Yamawaki San is a retired journalist but he still contributes to the local newspaper on a freelance basis. He has been living in the area for all his life and is therefore keen to contribute to the tourism appeal of the wonderful Iseji Route. He conducted a brief interview with me during the walk listening to my story of how I ended up in Japan and also what I think of Kumano Kodo and particularly the Iseji Route.

Unlike the day before, the Magose trail was very busy thanks to the fine weather making me take off my hiking jacket in mid-February. We encountered many Japanese families hiking the trail with their very animated and happy-looking toddlers. We also climbed up to Mt. Tengurasan, which greeted us with a small shrine located right next to the stairs leading to the top of a rock offering a panoramic view of the surrounding sea. I have no complaints about the viewpoints and the beautiful panoramic scenery. But after walking through dense forests, I sometimes feel too exposed at those peaks/viewpoints and feel the urge to rush back into the forest and disappear.

My first encounter with Yamabushis

Well, I am now very glad that I made us rush back into the forest. On our way down to Owase from Mt. Tengurasan, I experienced one of the luckiest days of all my hikes in Japan – a chance encounter with two Yamabushis.

In my every guided hike in Japan, I heard intriguing stories of “yamabushis”, the mountain monks who follow Shugendo, which is – according to Japan Times – “an ancient ascetic religion combining aspects of mountain worship, Buddhism, Shintoism, and Taoism” but has never come across them before (there is a great short documentary about their practices including an interview with recent day converts).

We came across the two yamabushis including a women monk on their way up to Mt. Tengurasan. They kindly stopped and allowed me to take their pictures. They were fully dressed in white (which I understand signifies purity) with almost sock-thin white shoes, making me appreciate their endurance. They played their horagai (法螺貝) for us, a long shell allowing them to connect with the other yamabushis in the region. 

After the hike, which is very manageable even for beginner hikers, Yamawaki-san and I first visited the local shrine, the entrance of which was already covered by early Sakura in February.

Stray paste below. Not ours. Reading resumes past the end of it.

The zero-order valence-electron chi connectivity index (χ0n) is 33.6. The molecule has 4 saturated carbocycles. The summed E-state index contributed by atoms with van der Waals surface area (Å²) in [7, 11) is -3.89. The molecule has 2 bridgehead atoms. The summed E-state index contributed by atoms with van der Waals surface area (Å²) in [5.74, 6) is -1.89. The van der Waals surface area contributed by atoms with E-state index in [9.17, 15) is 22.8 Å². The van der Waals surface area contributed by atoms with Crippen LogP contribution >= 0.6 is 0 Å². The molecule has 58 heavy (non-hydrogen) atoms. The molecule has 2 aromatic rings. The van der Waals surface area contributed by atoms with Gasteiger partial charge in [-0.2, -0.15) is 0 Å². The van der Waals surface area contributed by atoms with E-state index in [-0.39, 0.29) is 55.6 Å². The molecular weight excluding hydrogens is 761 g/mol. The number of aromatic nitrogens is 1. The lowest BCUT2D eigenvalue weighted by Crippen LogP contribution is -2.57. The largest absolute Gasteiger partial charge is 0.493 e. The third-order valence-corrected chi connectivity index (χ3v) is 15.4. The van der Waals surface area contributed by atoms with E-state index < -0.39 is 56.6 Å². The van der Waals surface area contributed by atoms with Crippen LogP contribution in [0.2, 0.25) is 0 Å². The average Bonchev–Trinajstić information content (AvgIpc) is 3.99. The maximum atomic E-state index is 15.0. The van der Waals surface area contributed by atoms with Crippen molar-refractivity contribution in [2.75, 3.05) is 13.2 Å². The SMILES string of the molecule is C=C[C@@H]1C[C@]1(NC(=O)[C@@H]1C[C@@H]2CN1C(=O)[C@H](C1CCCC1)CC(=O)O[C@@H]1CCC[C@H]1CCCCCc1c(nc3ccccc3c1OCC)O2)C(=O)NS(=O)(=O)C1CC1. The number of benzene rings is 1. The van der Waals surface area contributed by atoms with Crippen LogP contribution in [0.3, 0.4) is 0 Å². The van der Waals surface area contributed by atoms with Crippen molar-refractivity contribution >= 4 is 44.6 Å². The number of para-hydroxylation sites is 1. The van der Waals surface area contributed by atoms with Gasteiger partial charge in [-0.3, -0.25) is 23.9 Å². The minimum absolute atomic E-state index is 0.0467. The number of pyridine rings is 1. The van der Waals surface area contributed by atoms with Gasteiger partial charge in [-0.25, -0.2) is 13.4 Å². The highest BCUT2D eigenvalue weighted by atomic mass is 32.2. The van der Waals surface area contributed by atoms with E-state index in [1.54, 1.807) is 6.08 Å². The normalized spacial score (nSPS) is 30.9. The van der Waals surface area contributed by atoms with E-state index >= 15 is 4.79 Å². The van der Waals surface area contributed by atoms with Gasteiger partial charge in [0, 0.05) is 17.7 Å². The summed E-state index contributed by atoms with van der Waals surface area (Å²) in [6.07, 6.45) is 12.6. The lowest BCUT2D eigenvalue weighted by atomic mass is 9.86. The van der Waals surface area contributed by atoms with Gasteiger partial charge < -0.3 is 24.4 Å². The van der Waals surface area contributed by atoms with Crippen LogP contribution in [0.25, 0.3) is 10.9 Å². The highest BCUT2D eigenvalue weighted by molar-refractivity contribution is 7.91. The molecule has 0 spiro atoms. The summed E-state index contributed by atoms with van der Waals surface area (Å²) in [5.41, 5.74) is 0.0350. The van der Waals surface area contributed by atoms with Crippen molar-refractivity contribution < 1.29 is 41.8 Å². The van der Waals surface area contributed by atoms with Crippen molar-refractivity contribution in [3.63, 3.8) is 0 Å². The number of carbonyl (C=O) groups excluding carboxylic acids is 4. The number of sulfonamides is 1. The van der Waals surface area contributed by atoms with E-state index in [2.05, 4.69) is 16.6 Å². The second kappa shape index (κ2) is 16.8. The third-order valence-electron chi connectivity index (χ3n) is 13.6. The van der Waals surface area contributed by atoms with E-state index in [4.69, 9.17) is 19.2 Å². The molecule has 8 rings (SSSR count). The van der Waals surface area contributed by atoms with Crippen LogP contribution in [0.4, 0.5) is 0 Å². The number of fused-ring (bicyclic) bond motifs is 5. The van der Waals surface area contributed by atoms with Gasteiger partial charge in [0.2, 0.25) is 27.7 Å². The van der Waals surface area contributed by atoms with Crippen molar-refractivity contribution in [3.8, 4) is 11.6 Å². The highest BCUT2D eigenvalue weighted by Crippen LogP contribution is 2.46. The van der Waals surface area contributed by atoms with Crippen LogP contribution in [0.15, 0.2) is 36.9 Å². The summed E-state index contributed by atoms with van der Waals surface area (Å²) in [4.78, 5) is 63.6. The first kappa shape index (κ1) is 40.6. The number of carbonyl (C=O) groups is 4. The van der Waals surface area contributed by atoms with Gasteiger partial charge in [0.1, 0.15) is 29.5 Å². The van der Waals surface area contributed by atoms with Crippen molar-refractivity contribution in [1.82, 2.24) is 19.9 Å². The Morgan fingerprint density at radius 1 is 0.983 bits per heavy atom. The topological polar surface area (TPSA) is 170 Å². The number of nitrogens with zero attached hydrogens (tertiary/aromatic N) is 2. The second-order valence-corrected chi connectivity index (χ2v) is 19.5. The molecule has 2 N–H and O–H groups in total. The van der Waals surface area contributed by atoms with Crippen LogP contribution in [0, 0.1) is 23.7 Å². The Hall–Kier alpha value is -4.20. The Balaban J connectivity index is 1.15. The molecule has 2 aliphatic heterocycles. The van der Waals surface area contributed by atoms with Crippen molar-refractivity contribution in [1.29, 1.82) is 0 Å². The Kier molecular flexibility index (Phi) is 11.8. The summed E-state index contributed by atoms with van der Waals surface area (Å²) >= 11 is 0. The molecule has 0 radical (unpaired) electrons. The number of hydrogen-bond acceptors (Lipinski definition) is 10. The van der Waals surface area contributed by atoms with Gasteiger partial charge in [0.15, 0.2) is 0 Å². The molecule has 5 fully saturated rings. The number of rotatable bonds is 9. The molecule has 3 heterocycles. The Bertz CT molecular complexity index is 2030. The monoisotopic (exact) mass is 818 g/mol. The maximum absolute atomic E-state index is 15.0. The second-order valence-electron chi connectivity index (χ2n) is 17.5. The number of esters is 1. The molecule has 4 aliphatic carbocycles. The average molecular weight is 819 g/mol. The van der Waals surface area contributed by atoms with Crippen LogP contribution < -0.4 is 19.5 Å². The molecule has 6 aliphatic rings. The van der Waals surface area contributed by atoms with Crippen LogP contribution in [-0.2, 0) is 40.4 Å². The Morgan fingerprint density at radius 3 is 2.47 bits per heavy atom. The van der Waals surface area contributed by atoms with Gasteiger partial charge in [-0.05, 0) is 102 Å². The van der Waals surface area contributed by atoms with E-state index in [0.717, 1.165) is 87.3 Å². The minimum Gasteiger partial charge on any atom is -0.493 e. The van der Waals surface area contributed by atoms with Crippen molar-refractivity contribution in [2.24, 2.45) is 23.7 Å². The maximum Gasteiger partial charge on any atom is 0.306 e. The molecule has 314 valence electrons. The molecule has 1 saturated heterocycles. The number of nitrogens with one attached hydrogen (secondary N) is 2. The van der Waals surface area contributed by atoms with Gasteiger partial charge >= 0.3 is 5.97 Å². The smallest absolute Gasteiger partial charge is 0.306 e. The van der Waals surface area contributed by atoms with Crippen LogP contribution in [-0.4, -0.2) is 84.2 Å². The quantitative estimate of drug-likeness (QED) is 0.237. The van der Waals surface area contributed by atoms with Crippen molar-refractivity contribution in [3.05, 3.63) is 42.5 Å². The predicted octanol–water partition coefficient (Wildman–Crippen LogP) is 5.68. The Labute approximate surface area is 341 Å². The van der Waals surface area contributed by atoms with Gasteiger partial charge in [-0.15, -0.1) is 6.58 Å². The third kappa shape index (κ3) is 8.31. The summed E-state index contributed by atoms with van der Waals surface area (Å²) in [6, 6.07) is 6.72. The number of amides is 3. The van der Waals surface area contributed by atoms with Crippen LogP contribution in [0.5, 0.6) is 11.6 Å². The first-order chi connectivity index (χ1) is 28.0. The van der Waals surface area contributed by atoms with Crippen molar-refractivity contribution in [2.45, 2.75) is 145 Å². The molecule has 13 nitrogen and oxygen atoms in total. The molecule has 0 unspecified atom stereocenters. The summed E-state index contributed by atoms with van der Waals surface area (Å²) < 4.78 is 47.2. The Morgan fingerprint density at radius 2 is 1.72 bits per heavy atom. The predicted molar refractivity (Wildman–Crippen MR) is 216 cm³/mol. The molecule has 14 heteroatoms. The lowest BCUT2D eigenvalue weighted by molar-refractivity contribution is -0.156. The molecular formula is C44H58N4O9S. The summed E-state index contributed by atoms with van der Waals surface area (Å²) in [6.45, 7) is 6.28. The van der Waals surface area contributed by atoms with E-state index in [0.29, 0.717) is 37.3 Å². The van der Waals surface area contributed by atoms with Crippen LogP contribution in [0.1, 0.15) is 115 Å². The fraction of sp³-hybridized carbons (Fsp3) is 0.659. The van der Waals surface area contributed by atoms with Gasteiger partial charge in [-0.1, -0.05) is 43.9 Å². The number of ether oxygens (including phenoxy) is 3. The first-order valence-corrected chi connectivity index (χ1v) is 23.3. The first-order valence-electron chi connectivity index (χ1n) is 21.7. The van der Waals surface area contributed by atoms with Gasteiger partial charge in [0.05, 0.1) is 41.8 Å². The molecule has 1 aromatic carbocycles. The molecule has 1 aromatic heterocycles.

Yamawaki-san then took me to the oldest street in Owase where the shops only open on weekends. We walked by the old sento (the door of which features the image of Mount Fuji, well of course it does), which is unfortunately no longer in operation. Our last stop for the day was another temple hiding between many short streets of Owase where I was encouraged to ring the temple bell. It was a little after 1 pm, and I hesitantly obeyed and hoped that the locals would not be unnecessarily alerted by the ring at this unusual hour.

Yakiyama Pass: the most challenging pass along the Iseji Route

I took my dinner at Huuhan Minshuku, which is run by a mother and son duo, who go out of their way to make your stay a very comfortable one. Each night I enjoyed the delicious dinner menu (always including sashimi among other rotating sets of dishes) and the chance to practice my very underdeveloped Japanese with other guests who traveled to Owase for work. The highlight of my stay at Huuhan was the view of the fisherman’s wharf right from my Japanese-style tatami room and the ability to watch the fishermen prepare for take-off right before daylight.

Owase Town along Iseji Route

The Yakiyama hike, arguably the most challenging section of the Iseji Route, was on my schedule for the next day. As I had been repeatedly warned about the difficulty of the trail, I decided to pack very lightly. I only took my mirrorless Fuji X-Pro 2 along with 27mm pancake lens, 56mm, and 90mm primes. The trail deserved a much wider angle, but it was not an option for me since I broke my 16mm lens a couple of weeks earlier, and I did not want to carry my much heavier Canon DSLR and wide lens with me on this trail.